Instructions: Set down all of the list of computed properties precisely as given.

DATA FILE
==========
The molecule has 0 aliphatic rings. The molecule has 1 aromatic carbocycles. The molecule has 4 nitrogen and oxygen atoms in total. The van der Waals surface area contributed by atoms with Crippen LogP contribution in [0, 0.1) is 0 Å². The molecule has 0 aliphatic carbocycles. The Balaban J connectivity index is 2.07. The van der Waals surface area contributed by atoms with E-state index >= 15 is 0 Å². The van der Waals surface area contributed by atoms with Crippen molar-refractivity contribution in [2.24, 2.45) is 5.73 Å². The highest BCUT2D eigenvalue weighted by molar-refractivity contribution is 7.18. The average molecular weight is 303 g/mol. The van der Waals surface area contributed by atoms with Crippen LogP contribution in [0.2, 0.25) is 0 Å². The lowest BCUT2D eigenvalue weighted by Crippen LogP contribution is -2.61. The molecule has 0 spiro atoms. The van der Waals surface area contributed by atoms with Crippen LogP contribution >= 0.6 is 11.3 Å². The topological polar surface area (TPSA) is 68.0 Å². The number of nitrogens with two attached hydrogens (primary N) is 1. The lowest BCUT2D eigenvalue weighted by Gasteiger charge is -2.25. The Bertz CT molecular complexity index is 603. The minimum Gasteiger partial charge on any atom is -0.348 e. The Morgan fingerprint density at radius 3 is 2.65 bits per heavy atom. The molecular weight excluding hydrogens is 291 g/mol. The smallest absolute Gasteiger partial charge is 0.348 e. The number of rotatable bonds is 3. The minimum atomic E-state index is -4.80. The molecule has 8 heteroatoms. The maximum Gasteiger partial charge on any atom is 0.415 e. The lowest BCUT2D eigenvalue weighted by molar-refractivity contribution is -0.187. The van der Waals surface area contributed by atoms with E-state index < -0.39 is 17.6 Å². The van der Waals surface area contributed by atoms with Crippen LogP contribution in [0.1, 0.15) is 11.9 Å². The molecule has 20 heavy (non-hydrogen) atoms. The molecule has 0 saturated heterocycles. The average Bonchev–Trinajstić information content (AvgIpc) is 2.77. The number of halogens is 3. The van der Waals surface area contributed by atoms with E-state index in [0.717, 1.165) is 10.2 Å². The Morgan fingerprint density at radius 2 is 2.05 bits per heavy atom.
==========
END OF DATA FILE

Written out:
The molecule has 0 aliphatic rings. The molecule has 1 aromatic carbocycles. The molecule has 4 nitrogen and oxygen atoms in total. The van der Waals surface area contributed by atoms with Crippen LogP contribution in [0, 0.1) is 0 Å². The molecule has 0 aliphatic carbocycles. The Balaban J connectivity index is 2.07. The van der Waals surface area contributed by atoms with E-state index >= 15 is 0 Å². The van der Waals surface area contributed by atoms with Crippen molar-refractivity contribution in [2.24, 2.45) is 5.73 Å². The highest BCUT2D eigenvalue weighted by molar-refractivity contribution is 7.18. The average molecular weight is 303 g/mol. The van der Waals surface area contributed by atoms with Crippen LogP contribution in [0.2, 0.25) is 0 Å². The lowest BCUT2D eigenvalue weighted by Crippen LogP contribution is -2.61. The molecule has 0 spiro atoms. The van der Waals surface area contributed by atoms with Crippen LogP contribution >= 0.6 is 11.3 Å². The topological polar surface area (TPSA) is 68.0 Å². The number of nitrogens with two attached hydrogens (primary N) is 1. The lowest BCUT2D eigenvalue weighted by Gasteiger charge is -2.25. The Bertz CT molecular complexity index is 603. The minimum Gasteiger partial charge on any atom is -0.348 e. The Morgan fingerprint density at radius 3 is 2.65 bits per heavy atom. The molecular weight excluding hydrogens is 291 g/mol. The smallest absolute Gasteiger partial charge is 0.348 e. The number of rotatable bonds is 3. The minimum atomic E-state index is -4.80. The molecule has 8 heteroatoms. The maximum Gasteiger partial charge on any atom is 0.415 e. The lowest BCUT2D eigenvalue weighted by molar-refractivity contribution is -0.187. The van der Waals surface area contributed by atoms with E-state index < -0.39 is 17.6 Å². The van der Waals surface area contributed by atoms with Crippen LogP contribution in [0.1, 0.15) is 11.9 Å². The molecule has 20 heavy (non-hydrogen) atoms. The molecule has 0 saturated heterocycles. The average Bonchev–Trinajstić information content (AvgIpc) is 2.77. The number of halogens is 3. The van der Waals surface area contributed by atoms with E-state index in [0.717, 1.165) is 10.2 Å². The Morgan fingerprint density at radius 2 is 2.05 bits per heavy atom.